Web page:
Dr. Katherine Williams, Director of Stanford’s Women’s Wellness Clinic, addresses Women’s Health Forum attendees on mood disorders in women.
KMP Movement Analysis is the comprehensive system for identifying psychological, developmental, emotional, cognitive and global health/imbalance through movement observation, notation and interpretation.
If the mind, emotions, and body are a closely integrated , mutually interacting system, then it is reasonable that we should be able to gain information about the mind by observing the body. The body and its manner of moving not only reveals aspects of current feelings and emotions, but can give us insight into an individual’s past. As Loman and Foley wrote in 1996, “…experiences get stored in the body and are reflected in body movement.” A person who feels rejected may develop a hollow, narrowed body attitude which expresses and reinforces such feelings throughout life. Because both physical and emotional experiences leave long term traces upon the way people hold themselves and move, the study of movement opens a door to the study of patterns of early development, coping strategies and personality configurations.
Weight-based victimization (WBV) is a common form of bullying associated with maladaptive eating, and poor weight-related health. Although sexual and gender minority (SGM) youth experience a number of eating and weight-related health disparities, the link between WBV and these outcomes has not been investigated in this
Data came from the LGBTQ Teen Study, a national survey of SGM adolescents.
Participants provided data to assess body mass index (BMI), WBV, sexual identity, gender identity, dieting, binge eating, eating to cope with stress, weight control behaviors, exercise, and stress (N = 9679). The sample was 66% White, with a mean age of 15.6 years; 58.5% had healthy weight, and 37.2% had overweight or obesity.
Over half of participants reported WBV from family members and peers. WBV from family members was associated with maladaptive eating (i.e., binge-eating, unhealthy weight-control behaviors), dieting, and poor weight-related health (i.e., stress, exercise avoidance, less physical activity and poorer sleep); relationships remained significant after accounting for participants’ age, BMI percentile for age and sex, race, gender identity, and sexual identity. Higher frequency of WBV at school, but not history of peer weight-based victimization, was associated with more maladaptive eating, dieting, and poorer weight-related health on all outcomes except physical activity. This is the first large-scale study that examined links between WBV, maladaptive eating behaviors, and weight-related health in SGM adolescents. These results suggest the need for increased awareness that WBV may play a role in maladaptive eating, and weight-related health of SGM youth, and may contribute to both elevated levels of eating disorders and obesity in this population. Read More at The Rudd Center For Food Policy & Obesity. (opens a PDF)
Men’s health may be compromised by weight stigma, finds the latest research from the University of Connecticut.
As many as 40% of men report experiencing weight stigma, but little is known about how this stigma affects their health. This study found that men experiencing weight stigma have more depressive symptoms, are more likely to binge eat, and have lower self-rated health. Read More at Science Daily
Professor Semir Zeki from University College London (UCL) has received a Wellcome Trust Strategic Award to establish a programme of research in the new field of “neuroaesthetics”. The research will build on his previous work into the neural mechanisms behind beauty and love.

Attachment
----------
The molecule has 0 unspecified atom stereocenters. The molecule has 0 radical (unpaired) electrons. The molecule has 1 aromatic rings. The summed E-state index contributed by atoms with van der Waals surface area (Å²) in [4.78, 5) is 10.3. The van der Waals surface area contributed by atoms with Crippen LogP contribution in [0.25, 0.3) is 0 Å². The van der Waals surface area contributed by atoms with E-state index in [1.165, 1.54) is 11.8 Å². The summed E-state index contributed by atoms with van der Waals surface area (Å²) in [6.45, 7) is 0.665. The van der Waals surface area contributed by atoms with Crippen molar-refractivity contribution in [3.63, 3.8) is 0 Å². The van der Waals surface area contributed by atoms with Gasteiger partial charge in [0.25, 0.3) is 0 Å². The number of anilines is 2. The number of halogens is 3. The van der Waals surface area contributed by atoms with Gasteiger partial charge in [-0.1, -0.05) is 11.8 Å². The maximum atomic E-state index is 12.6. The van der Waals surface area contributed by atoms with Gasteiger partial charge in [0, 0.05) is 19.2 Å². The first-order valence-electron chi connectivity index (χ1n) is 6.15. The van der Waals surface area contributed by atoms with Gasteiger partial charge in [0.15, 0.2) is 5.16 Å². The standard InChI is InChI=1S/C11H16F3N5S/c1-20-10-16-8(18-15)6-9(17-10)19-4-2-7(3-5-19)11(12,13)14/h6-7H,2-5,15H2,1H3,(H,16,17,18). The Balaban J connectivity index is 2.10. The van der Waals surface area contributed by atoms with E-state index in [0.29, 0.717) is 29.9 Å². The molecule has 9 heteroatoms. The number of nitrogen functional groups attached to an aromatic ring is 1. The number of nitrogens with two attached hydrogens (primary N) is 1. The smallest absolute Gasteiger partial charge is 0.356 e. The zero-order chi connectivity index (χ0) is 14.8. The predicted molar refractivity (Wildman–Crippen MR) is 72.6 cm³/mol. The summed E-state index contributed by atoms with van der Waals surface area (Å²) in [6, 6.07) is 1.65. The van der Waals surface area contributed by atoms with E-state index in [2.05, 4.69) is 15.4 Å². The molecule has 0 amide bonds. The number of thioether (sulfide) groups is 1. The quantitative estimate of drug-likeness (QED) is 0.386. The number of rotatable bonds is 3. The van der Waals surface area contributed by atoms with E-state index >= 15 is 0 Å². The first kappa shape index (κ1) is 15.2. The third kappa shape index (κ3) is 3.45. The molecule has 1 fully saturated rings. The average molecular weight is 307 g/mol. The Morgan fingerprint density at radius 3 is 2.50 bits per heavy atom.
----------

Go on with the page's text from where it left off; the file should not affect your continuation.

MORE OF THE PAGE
Together with Professor Ray Dolan, Director of the Wellcome Trust Centre for Neuroimaging at UCL, Professor Zeki will look at questions that have been debated for millennia by writers, artists and philosophers and yet have been little studied by neurobiologists: Can we measure beauty objectively” How are beauty and love related” What does it mean to be happy”
“All human societies place a high premium on art and the pursuit of beauty,” says Professor Zeki. “We all value and reward creativity. We all want to pursue happiness. But what do these entities mean in concrete, neurobiological terms” We hope to address these issues experimentally. The results will not only increase our knowledge about the workings of the human brain but will also give deep insights into human nature and how we view ourselves.”
Neuroesthetics aims to illuminate the brain’s workings through its cultural products in a similar way to how neuroscientists study the brain through malfunctions caused by disease. However, Professor Zeki believes its impact may be much wider.
“The new field of neuroaesthetics will teach biologists to use the products of the brain in art, music, literature and mathematics to better understand how the brain functions,” he says. “Success will encourage an interdisciplinary approach to other fields, such as the study of economics or jurisprudence in terms of brain activity. This will have a deep impact on social issues.”
Using Wellcome Trust funding, Professor Zeki hopes to attract students and researchers from the sciences, arts and humanities in truly interdisciplinary research. Their work will be overseen by an Advisory Board that will include author AS Byatt, physician, opera producer and broadcaster Sir Jonathan Miller and Dr. Deborah Swallow, Director of the Courtauld Institute of Art, London.
“Professor Zeki is a Renaissance Man for the twenty-first century,” says Professor Richard Morris, Head of Neurosciences and Mental Health at the Wellcome Trust. “His research sees no boundaries between science and the arts and humanities and will provide an exciting insight in issues that strike at the heart of what it is to be human.”